Former doctrine chief denies false account of papal meeting

By Junno Arocho Esteves

VATICAN CITY (CNS) — The former head of the Vatican’s
doctrine office denied reports claiming he was dismissed by Pope Francis due to
differences in doctrinal matters.

In a story in the German Catholic newspaper Die Tagespost,
journalist Guido Horst said Cardinal Gerhard Muller “could not believe his
eyes” upon reading the claims written by Maike Hickson on the online
journal OnePeterFive.

“‘This is not true; the conversation had been quite
different,'” Horst reported that Cardinal Muller said.

OnePeterFive cited a “trustworthy German source”
who quoted an eyewitness “who recently sat with Cardinal Muller at lunch
in Mainz, Germany” and allegedly heard the cardinal’s account of the
meeting with Pope Francis.

The article claims the pope asked the cardinal’s stance on
women’s ordination to the diaconate and priesthood, the repeal of celibacy, the
exhortation on the family “Amoris Laetitia” and the dismissal of
three employees of the Congregation for the Doctrine of the Faith.

It goes on to allege that, following the cardinal’s responses,
the pope said he would not renew his mandate and left the room “without
any farewell or explanation.”

Die Tagespost reported that Cardinal Muller said the account
of the meeting by the alleged German source “was false.”

The claims made in OnePeterFive were reprinted in Italian by
journalist Marco Tosatti who received a message denying the claims from Greg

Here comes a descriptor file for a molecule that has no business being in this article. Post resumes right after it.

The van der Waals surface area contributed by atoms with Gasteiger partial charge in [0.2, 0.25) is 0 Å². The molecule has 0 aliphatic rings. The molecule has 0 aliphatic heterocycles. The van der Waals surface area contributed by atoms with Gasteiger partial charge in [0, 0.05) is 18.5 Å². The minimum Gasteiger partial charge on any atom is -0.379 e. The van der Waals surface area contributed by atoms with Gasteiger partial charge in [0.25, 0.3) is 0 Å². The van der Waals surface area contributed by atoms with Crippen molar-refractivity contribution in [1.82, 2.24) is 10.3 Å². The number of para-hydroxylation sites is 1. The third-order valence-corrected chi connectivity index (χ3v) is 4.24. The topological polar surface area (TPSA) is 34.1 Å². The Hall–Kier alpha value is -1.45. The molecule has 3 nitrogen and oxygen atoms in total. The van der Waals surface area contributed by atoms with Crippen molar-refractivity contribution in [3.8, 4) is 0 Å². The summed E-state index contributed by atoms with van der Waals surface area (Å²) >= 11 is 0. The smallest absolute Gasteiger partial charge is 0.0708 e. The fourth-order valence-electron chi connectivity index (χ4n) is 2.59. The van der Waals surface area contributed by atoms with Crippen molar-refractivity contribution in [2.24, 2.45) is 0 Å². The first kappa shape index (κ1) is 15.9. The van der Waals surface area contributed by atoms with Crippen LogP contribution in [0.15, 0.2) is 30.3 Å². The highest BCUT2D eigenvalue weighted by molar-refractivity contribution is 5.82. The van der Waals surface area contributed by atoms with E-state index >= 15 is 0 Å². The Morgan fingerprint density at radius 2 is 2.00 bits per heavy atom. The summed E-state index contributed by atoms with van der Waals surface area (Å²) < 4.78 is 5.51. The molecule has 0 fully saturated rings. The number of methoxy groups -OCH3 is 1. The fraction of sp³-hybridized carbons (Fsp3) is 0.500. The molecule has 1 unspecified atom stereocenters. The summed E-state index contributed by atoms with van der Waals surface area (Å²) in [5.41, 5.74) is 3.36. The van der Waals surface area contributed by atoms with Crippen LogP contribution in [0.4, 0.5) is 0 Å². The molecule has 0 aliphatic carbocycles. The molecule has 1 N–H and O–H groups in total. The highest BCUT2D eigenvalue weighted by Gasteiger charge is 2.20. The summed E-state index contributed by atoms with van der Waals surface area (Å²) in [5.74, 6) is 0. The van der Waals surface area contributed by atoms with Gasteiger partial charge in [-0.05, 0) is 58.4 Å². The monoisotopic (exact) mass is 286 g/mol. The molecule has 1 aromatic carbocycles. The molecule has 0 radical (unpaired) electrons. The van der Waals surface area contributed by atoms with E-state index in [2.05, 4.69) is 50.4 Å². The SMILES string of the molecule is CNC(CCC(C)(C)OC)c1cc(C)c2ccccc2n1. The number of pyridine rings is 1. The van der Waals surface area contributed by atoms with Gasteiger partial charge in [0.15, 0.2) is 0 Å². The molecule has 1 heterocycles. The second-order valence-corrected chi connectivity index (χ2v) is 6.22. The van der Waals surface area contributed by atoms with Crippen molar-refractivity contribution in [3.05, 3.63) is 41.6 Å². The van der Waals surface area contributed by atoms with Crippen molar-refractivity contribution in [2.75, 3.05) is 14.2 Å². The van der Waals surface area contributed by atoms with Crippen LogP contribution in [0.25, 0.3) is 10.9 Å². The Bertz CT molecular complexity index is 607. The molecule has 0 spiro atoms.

Burke, Vatican spokesman.

In the message, shown to Catholic News Service July 13,
Burke told Tosatti that the reconstruction of the meeting “is totally
false. I ask that you publish what I have written.”

Following the announcement that Cardinal Muller’s five-year
term would not be renewed, two blogs presented the pope’s move as a dismissal
of the German cardinal.

However, Cardinal Muller told the German daily, Allgemeine
Zeitung, that “there were no disagreements between Pope Francis and
me” and that there had been no dispute over “Amoris Laetitia,”
the newspaper reported July 2.

The cardinal also said the pope’s decision had been
unexpected since such terms were usually renewed, but that he was not bothered
by it.

“I do not mind,” he said, adding that
“everyone has to stop” at some point.

“The five-year term had now expired,” he said. The
cardinal told the newspaper that Pope Francis wanted, in general, to limit the
term of office to five years and he just happened to be the first person to which
the new standard applied.

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Follow Arocho on Twitter: @arochoju.


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